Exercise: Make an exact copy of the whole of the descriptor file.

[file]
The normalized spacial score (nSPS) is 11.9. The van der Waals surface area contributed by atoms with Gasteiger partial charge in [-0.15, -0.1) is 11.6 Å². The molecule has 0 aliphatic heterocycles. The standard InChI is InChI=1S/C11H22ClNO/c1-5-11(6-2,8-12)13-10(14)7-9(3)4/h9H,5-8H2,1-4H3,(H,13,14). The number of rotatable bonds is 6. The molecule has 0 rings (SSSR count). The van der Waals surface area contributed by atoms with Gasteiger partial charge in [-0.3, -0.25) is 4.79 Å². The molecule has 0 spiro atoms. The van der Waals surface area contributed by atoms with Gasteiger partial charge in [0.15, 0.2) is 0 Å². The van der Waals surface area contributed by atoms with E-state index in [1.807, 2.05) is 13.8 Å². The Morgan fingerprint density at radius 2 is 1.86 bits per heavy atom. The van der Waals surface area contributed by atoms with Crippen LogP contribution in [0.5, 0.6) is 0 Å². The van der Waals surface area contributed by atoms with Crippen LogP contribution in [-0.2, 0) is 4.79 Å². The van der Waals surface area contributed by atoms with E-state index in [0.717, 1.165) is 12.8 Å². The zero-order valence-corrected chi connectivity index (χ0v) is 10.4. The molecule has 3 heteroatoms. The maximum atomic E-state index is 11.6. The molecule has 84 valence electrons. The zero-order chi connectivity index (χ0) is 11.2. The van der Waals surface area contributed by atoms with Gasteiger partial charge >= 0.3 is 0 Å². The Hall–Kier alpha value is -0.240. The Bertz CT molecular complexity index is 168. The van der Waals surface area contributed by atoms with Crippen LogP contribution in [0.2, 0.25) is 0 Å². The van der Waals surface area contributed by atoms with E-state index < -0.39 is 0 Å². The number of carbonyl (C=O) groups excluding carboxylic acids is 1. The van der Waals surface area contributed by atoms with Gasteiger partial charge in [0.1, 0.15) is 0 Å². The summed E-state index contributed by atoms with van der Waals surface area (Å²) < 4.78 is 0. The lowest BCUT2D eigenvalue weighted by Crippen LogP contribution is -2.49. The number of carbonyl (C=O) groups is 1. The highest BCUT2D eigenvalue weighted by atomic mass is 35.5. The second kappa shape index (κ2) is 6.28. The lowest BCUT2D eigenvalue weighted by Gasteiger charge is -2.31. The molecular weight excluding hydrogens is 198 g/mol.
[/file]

The normalized spacial score (nSPS) is 11.9. The van der Waals surface area contributed by atoms with Gasteiger partial charge in [-0.15, -0.1) is 11.6 Å². The molecule has 0 aliphatic heterocycles. The standard InChI is InChI=1S/C11H22ClNO/c1-5-11(6-2,8-12)13-10(14)7-9(3)4/h9H,5-8H2,1-4H3,(H,13,14). The number of rotatable bonds is 6. The molecule has 0 rings (SSSR count). The van der Waals surface area contributed by atoms with Gasteiger partial charge in [-0.3, -0.25) is 4.79 Å². The molecule has 0 spiro atoms. The van der Waals surface area contributed by atoms with Gasteiger partial charge in [0.15, 0.2) is 0 Å². The van der Waals surface area contributed by atoms with E-state index in [1.807, 2.05) is 13.8 Å². The Morgan fingerprint density at radius 2 is 1.86 bits per heavy atom. The van der Waals surface area contributed by atoms with Crippen LogP contribution in [0.5, 0.6) is 0 Å². The van der Waals surface area contributed by atoms with Crippen LogP contribution in [-0.2, 0) is 4.79 Å². The van der Waals surface area contributed by atoms with E-state index in [0.717, 1.165) is 12.8 Å². The zero-order valence-corrected chi connectivity index (χ0v) is 10.4. The molecule has 3 heteroatoms. The maximum atomic E-state index is 11.6. The molecule has 84 valence electrons. The zero-order chi connectivity index (χ0) is 11.2. The van der Waals surface area contributed by atoms with Gasteiger partial charge >= 0.3 is 0 Å². The Hall–Kier alpha value is -0.240. The Bertz CT molecular complexity index is 168. The van der Waals surface area contributed by atoms with Crippen LogP contribution in [0.2, 0.25) is 0 Å². The van der Waals surface area contributed by atoms with E-state index < -0.39 is 0 Å². The number of carbonyl (C=O) groups excluding carboxylic acids is 1. The van der Waals surface area contributed by atoms with Gasteiger partial charge in [0.1, 0.15) is 0 Å². The summed E-state index contributed by atoms with van der Waals surface area (Å²) < 4.78 is 0. The lowest BCUT2D eigenvalue weighted by Crippen LogP contribution is -2.49. The number of carbonyl (C=O) groups is 1. The highest BCUT2D eigenvalue weighted by atomic mass is 35.5. The second kappa shape index (κ2) is 6.28. The lowest BCUT2D eigenvalue weighted by Gasteiger charge is -2.31. The molecular weight excluding hydrogens is 198 g/mol.